Even when you don't come in, some of your post-op patients can be very sick (although it IS amazing to see a post-op CABG moved out of the unit on POD #1 and go home on POD#3. They used to stay a week or more in the unit alone!). If you have residents, they'll deal with most of the stuff, but you'll still get called and if don't have residents, guess who gets all those middle of the night phone calls.

          In short, lots of emergencies, can't make plans when on call, very sick patients.

          2) the money is not what it used to be - ok, so you've never made $600K per year so $300K sounds good. But the old timers are griping. Heck, even Jarvik has been reduced to doing commercials these days.


          3) the "ingress" of cards, interventional cards and the damn public who is eating better and less likely to clog up their arteries and need you.

          But there will always be congenital defects, valve replacements and transplants - at least for the time being; so work is still available, and the old timers are getting close to retirement age.
           

          Winged Scapula

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          1. Attending Physician
            *Also, was wondering if someone can post a link that lists surgical sub-specialities.

            Heck, I'll list them.

            General Surgery - these generally require the completion of a full Categorical General Surgery residency (not counting the new integrated programs, of course)
            Bariatric
            Breast
            Burn
            Colorectal
            Critical Care
            Cardiothoracic
            Endocrine
            Hand
            Hepatobiliary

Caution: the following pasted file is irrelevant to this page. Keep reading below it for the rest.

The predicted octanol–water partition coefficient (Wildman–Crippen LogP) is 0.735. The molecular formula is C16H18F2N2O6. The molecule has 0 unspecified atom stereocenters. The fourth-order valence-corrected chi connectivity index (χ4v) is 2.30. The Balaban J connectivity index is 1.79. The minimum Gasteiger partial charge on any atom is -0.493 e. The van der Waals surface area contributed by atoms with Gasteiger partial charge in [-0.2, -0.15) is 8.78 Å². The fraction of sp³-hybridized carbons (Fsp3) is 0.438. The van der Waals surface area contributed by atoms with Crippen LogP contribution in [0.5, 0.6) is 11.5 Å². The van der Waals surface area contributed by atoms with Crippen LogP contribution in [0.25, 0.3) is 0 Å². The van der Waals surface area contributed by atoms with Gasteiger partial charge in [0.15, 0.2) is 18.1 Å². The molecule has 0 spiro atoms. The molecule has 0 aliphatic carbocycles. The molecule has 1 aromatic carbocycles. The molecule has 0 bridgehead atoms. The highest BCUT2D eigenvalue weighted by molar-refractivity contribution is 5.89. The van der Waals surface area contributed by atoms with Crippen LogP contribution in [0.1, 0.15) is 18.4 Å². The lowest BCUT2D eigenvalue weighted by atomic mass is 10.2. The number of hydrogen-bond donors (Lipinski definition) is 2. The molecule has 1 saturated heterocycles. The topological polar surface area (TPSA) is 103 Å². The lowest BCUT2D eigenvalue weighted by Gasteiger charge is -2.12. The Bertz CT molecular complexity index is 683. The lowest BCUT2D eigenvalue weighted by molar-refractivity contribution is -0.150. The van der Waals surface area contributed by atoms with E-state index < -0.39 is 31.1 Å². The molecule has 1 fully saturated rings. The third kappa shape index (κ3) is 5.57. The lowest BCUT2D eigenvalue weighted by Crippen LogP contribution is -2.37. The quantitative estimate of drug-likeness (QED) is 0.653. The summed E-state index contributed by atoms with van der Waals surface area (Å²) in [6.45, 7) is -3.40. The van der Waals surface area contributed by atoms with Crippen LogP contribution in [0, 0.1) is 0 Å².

Minimally Invasive
            Pediatric
            Plastic and Reconstructive
            Rural General Surgery
            Surgical Oncology
            Thoracic
            Transplant (Abdominal, no hearts)
            Trauma +/- Critical Care
            Vascular

            General Surgery Preliminary Training - these require 1-2 years of General Surgery before going onto Advanced Training:

            Neurosurgery
            Otolaryngology (ENT)
            Orthopaedics
            Urology


            General Surgery Preliminary Training - these specialties require 1 year of EITHER medicine or Surgery Prelim years. Most take the medicine year:
            Anesthesia
            Radiology

            There might be others as well.


            Then you have the unusual or super-specialties: ECMO fellowships, Pediatric CT, Mohs Microsurgery, Craniofacial, Aesthetic Breast, etc. which are too numerous to list.
             

            albaniandoc

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              There are lots of threads dealing with the "Is CT Surgery dead" theme in the Surgical Forums. I suggest you start there because any comments I make here will be repeating what is detailed much more thoroughly there.

              At any rate, some of the more common reasons for avoiding CT Surgery are:

              1) the lifestyle - it can suck. We are in a lifestyle generation and not too many people want to come into the hospital in the middle of the night for patient emergencies or interrupt their schedule because someone is crashing in the cath lab or trauma bay.